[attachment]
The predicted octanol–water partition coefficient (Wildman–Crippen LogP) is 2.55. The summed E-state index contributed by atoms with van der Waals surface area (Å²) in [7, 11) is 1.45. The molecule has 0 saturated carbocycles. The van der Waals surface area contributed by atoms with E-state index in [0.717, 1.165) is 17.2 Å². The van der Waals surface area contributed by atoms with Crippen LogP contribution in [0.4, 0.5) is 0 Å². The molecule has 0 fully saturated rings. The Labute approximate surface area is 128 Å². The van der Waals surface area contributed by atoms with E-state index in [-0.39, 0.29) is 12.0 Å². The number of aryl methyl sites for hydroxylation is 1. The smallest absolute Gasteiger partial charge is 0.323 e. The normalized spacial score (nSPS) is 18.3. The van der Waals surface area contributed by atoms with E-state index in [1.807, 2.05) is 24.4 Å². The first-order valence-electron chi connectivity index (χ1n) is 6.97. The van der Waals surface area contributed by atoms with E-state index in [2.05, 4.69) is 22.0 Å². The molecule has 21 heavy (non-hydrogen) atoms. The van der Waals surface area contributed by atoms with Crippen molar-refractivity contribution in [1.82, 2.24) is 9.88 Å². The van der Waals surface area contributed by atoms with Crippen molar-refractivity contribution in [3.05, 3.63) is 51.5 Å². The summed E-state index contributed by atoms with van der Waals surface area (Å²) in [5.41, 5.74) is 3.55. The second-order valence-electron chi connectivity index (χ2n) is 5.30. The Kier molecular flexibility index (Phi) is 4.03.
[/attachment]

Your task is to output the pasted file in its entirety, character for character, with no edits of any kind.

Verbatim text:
The predicted octanol–water partition coefficient (Wildman–Crippen LogP) is 2.55. The summed E-state index contributed by atoms with van der Waals surface area (Å²) in [7, 11) is 1.45. The molecule has 0 saturated carbocycles. The van der Waals surface area contributed by atoms with E-state index in [0.717, 1.165) is 17.2 Å². The van der Waals surface area contributed by atoms with Crippen LogP contribution in [0.4, 0.5) is 0 Å². The molecule has 0 fully saturated rings. The Labute approximate surface area is 128 Å². The van der Waals surface area contributed by atoms with E-state index in [-0.39, 0.29) is 12.0 Å². The number of aryl methyl sites for hydroxylation is 1. The smallest absolute Gasteiger partial charge is 0.323 e. The normalized spacial score (nSPS) is 18.3. The van der Waals surface area contributed by atoms with E-state index in [1.807, 2.05) is 24.4 Å². The first-order valence-electron chi connectivity index (χ1n) is 6.97. The van der Waals surface area contributed by atoms with E-state index in [2.05, 4.69) is 22.0 Å². The molecule has 21 heavy (non-hydrogen) atoms. The van der Waals surface area contributed by atoms with Crippen molar-refractivity contribution in [1.82, 2.24) is 9.88 Å². The van der Waals surface area contributed by atoms with Crippen molar-refractivity contribution in [3.05, 3.63) is 51.5 Å². The summed E-state index contributed by atoms with van der Waals surface area (Å²) in [5.41, 5.74) is 3.55. The second-order valence-electron chi connectivity index (χ2n) is 5.30. The Kier molecular flexibility index (Phi) is 4.03.